Russian officials believe that the defective component was damaged during assembly.
It was the third launch of a Soyuz rocket from Russia's northern Plesetsk launch pad this year, the military said.
The Russians have conducted a rapid investigation of the failure, which occurred on October 11, concluding it within three weeks.
Russian cosmonaut Aleksei Ovchinin and U.S. astronaut Nick Hague were aboard the capsule bound for the ISS and were unhurt in the incident, according to reports.
Last week, Russian Federation successfully launched a Soyuz rocket for the first time since the failure.
Sergei Krikalyov, a senior Roscosmos official, was quoted by state news agency Tass as saying the next manned launch had been planned for mid-December, but that Russian Federation was trying to bring the date forward so that the ISS is not briefly left without a crew.
The three crewmembers now on the station will return to Earth Dec. 20, a week later than originally scheduled, Roscosmos officials said.
Ovchinin and Hague returned safely back to Earth in their capsule, and are likely get their chance to go to the space station in the spring, Roscosmos chief Dmitry Rogozin has said.
Roscosmos has scheduled a press conference for November 1 to further detail the outcome of its investigation.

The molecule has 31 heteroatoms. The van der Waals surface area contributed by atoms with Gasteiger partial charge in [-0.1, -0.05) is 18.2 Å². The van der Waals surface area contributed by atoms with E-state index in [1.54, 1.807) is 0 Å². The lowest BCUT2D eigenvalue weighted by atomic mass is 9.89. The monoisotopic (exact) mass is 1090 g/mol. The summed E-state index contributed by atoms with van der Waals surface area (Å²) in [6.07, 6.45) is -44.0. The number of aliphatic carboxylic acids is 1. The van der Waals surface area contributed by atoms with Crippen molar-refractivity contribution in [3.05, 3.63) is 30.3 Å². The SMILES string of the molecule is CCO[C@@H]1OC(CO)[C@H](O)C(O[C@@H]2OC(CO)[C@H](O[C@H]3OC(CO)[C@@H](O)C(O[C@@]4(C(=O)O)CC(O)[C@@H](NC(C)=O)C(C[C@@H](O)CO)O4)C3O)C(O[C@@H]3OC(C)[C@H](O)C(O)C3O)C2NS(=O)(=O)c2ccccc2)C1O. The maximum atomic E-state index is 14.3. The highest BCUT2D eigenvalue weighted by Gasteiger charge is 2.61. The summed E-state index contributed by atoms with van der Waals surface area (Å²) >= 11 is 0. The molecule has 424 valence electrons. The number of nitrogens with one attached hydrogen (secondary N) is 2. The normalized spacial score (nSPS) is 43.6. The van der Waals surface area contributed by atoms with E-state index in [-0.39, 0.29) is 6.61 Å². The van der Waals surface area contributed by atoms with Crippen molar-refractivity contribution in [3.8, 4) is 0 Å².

Krikalyov on Wednesday reiterated Roskosmos's earlier statements saying that the malfunction was caused by a collision of the first and second stages of the rocket during the first stage separation.
The Soyuz capsule carrying them separated from the malfunctioning rocket and made what is a steep ballistic descent with parachutes helping slow its speed.
"The reason found by the commission (investigating the accident) was the abnormal operation of a sensor that signals the separation of the first and second stages", Krikalyov said at a space industry event in Moscow.
Russian rockets are manufactured in Russia and then transported by rail to the Russia-leased Baikonur cosmodrome.
Alexander Lopatin, the deputy head of Roscosmos, said that "appropriate law enforcement authorities" will now look into who was responsible for the assembly error.
Since then, Nasa has paid Russian Federation for seats on its Soyuz rockets to ferry its astronauts to the station.